The third movement’s Un poco Allegretto takes us closer to the world of the later Clarinet/ Viola Sonatas, an ardently proclaimed, though expansively phrased expression of controlled feeling, beautifully channelled along a ¾ rhythmic pathway, the textures voiced exquisitely in their ebb and flow of intensity, both in the minor-key opening and the contrasting major-key “trio” sequence, the lines in the latter having a Dvorakian “outdoor” quality in places. The finale depicts Brahms at his most engaging, with, again, the players’ penchant for keeping the lines airy and luminous giving the music so much variety and nuance, and to my ears entirely un-yoking the composer from any debilitating “keeper of the sacred flame” mantle wrought by his reactionary supporters – instead, this is playing which allows Brahms to be Brahms!
The ensemble also does well with the full-on opening of the earlier Quintet (F major, Op.88), keeping those lines sharply-focused and pliant (the influence of “period-practice” in the playing, perhaps?), the textures all the better-sounding for the players’ subtleties. Again, the music sounds freshly-minted, in places glowing with new-found delight (am I confusing my response with that of the players, here?), and skipping lightly over the bedrock of the pedal-points, both the solo viola and first violin giving the “Viennese Waltz” suggestion plenty of “juice” and relishing the ambivalence of the cross-rhythmed accompaniments. I liked the especially plaintive touch of the first violin’s high-flying phrase at the movement’s end, creating a brief “timeless” space before the throwaway ending.
Though this work has, on paper, only three movements, the complexities of the middle movement’s structure give a sense of a slow movement and a scherzo combined, the composer turning to a couple of baroque-like keyboard pieces from his earlier years, a sarabande, and a gavotte, as his source-material. Marked Grave ed appassionato at the outset, the music has a sighing aspect which the players here seem to “breathe” easily and naturally, allowing each change of texture, colour and dynamic to unfold and run together like a narrative. The charm of the contrasting Allegretto vivace is nicely caught, its almost insouciant character the perfect foil for the return of the movement’s opening, the “heartfelt” quality intensified – but the composer then, Beethoven-like, confounds our expectations with a presto variant of the Allegretto, followed by an even more richly-laden revisiting of the movement’s opening music. Once more, these players give the music the gravitas it needs with a beguiling lightness of touch and a rapt concentration over the last few bars which has one catching and holding one’s breath.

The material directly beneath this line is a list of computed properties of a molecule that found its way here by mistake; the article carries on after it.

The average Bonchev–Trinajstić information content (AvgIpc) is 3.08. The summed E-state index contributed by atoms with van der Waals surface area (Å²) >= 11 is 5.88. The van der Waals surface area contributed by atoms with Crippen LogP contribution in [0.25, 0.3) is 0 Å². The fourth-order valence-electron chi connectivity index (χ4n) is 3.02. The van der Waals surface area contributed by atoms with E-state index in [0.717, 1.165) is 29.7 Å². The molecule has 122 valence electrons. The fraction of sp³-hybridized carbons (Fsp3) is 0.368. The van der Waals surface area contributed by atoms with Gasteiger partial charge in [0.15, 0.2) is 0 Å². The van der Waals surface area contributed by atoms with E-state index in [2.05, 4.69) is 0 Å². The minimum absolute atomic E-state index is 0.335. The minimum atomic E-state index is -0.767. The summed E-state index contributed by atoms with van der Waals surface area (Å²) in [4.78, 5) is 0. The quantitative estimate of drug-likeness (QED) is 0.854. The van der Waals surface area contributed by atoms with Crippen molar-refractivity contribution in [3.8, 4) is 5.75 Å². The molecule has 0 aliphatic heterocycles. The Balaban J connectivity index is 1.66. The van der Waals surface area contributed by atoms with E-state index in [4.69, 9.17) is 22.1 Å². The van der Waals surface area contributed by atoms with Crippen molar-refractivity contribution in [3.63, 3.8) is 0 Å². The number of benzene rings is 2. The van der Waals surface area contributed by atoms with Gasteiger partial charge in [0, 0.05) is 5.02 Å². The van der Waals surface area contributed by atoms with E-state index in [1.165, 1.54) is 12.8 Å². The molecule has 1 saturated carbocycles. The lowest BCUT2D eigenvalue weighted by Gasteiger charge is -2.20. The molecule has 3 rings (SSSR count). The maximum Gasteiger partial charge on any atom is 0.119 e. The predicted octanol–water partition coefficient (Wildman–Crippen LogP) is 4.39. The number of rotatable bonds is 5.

Two chords begin a finale of engaging fugal fun, the instruments playing games of chase, the rapid figurations momentarily exhausting themselves and alternating with chromatically-shifting triplets, everything freely modulating and exploratory. At a later point I thought I detected a brief moment of over-eagerness in one of the lines of the fugal figures’ incessant gyrations – but it somehow adds to the visceral excitement, culminating in the music suddenly shifting to a fleet-footed 9/8 rhythm, and converting the chase into a spirited dance. And I could also have imagined relishing a touch more rhetorical emphasis from the ensemble at the coda’s end, a stronger sense of homecoming – but in return for this I might have had to forego those treasurable moments during which this performance’s “incredible lightness of being” seemingly for the first time truly opened my ears to this glorious music.
The original review can be found here.